Do you find yourself using the same writing tropes over and over? Once a tendency comes to my attention, I see it everywhere. A former colleague always caught instances of “that” when the word should have been “who.” Once I learned the distinction between passive and active voice, I noticed improper usage everywhere.
As I read Roy Peter Clark’s “Writing Tools: 50 Essential Strategies for Every Writer,” I am overwhelmed by usage–or improper usage–of the tools he details. This week, my journalism students read tools five and six, “watch those adverbs” and “take it easy on the -ings.” They then edited one of their recent stories to reduce the number of -ing words, and I did the same.
I struggle to avoid discouragement with such reflection. I would like to think my work is awesome as is, but the truth is, I want to grow. This process can be uncomfortable, but it moves me closer to my end goal.
My most recent email newsletter including 41 -ing words. Forty one! I’ll admit, I didn’t edit the newsletter before I sent it, but I was horrified by that statistic. (I didn’t count words such as “thing.”) Four of those 41 were part of proper titles, so I couldn’t edit them out.
A quick edit, though, reduced -ing words to 19. That’s still a lot, in my opinion, and I retained some to indicate an ongoing pursuit. But I think the end result is stronger. You can read the original (and sign up for the newsletter) here. Here’s the edited version:
MailChimp has been good to me. I’ve used it for more than two years, and I registered in preparation for my first book’s release. Self promotion doesn’t come to me naturally, but publishing and sales go hand in hand. I sucked it up and launched an email newsletter.
Two years later, I’m not any more comfortable with this promotion. Email newsletters intrigue me, but mine has made me feel like I’m in sales mode. (There’s a reason for that.)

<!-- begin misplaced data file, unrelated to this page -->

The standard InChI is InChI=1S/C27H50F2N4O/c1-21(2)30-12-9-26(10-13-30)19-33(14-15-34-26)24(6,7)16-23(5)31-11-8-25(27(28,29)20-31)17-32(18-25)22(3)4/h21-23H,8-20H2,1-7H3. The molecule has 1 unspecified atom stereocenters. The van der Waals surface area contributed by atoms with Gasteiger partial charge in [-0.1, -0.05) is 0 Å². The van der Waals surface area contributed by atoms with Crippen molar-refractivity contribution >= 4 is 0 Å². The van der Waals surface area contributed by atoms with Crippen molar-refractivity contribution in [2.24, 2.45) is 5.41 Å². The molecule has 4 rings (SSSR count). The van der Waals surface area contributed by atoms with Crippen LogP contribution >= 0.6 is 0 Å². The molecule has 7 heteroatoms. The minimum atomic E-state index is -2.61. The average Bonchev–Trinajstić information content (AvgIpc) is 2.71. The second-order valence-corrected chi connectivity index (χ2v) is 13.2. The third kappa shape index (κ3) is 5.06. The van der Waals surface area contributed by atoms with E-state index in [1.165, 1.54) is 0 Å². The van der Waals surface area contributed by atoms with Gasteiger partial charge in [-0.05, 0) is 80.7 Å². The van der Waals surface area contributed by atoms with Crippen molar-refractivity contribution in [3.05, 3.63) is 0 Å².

However, I subscribe to a few writer newsletters that rely on TinyLetter. These newsletters are text based, simpler than the flash-and-dazzle of so many others. I appreciate MailChimp and subscribe to a number of newsletters that use that service well. But TinyLetter, which is a MailChimp product, feels truer to my writerly ways.
That inspired me to shift formats. I don’t have a new book to sell you, but I do believe there’s value in an email newsletter. Moreover, I benefit from the act of writing this thing. So welcome to “Read, Write, Breathe (repeat).” I intend to send this thing weekly, but we’ll see. It will be a way to share what I read and write as well as things that help me breathe more easily.
Let’s get started.
Charlotte Donlon’s “The Three Rs” is one of the reasons I’m now on TinyLetter. Charlotte’s weekly newsletter highlights reading, writing and arithmetic from her days spent as a writer, MFA student, wife and mama. I’ve never hit reply on an email newsletter as often as I have on hers, and it’s been a great way to peek inside my friend’s process.